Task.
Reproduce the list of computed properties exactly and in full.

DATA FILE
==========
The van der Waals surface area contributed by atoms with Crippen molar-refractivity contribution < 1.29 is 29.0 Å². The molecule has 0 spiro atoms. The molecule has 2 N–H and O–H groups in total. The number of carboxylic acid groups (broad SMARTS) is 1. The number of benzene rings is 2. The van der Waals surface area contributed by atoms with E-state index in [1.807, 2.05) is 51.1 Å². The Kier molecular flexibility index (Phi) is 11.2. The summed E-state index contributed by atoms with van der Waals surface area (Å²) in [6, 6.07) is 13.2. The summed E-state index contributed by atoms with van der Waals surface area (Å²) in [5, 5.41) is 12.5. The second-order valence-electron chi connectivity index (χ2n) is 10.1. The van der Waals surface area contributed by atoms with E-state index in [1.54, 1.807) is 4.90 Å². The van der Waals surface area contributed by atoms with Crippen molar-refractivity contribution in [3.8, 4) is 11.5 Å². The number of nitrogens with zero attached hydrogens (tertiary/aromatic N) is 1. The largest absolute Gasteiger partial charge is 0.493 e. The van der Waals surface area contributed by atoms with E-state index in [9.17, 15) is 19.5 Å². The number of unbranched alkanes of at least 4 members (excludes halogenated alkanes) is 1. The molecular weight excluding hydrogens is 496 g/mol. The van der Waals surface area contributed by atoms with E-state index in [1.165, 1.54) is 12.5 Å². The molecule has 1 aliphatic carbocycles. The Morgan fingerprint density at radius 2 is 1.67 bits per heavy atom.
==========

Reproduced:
The van der Waals surface area contributed by atoms with Crippen molar-refractivity contribution < 1.29 is 29.0 Å². The molecule has 0 spiro atoms. The molecule has 2 N–H and O–H groups in total. The number of carboxylic acid groups (broad SMARTS) is 1. The number of benzene rings is 2. The van der Waals surface area contributed by atoms with E-state index in [1.807, 2.05) is 51.1 Å². The Kier molecular flexibility index (Phi) is 11.2. The summed E-state index contributed by atoms with van der Waals surface area (Å²) in [6, 6.07) is 13.2. The summed E-state index contributed by atoms with van der Waals surface area (Å²) in [5, 5.41) is 12.5. The second-order valence-electron chi connectivity index (χ2n) is 10.1. The van der Waals surface area contributed by atoms with E-state index in [1.54, 1.807) is 4.90 Å². The van der Waals surface area contributed by atoms with Crippen molar-refractivity contribution in [3.8, 4) is 11.5 Å². The number of nitrogens with zero attached hydrogens (tertiary/aromatic N) is 1. The largest absolute Gasteiger partial charge is 0.493 e. The van der Waals surface area contributed by atoms with E-state index in [9.17, 15) is 19.5 Å². The number of unbranched alkanes of at least 4 members (excludes halogenated alkanes) is 1. The molecular weight excluding hydrogens is 496 g/mol. The van der Waals surface area contributed by atoms with E-state index in [1.165, 1.54) is 12.5 Å². The molecule has 1 aliphatic carbocycles. The Morgan fingerprint density at radius 2 is 1.67 bits per heavy atom.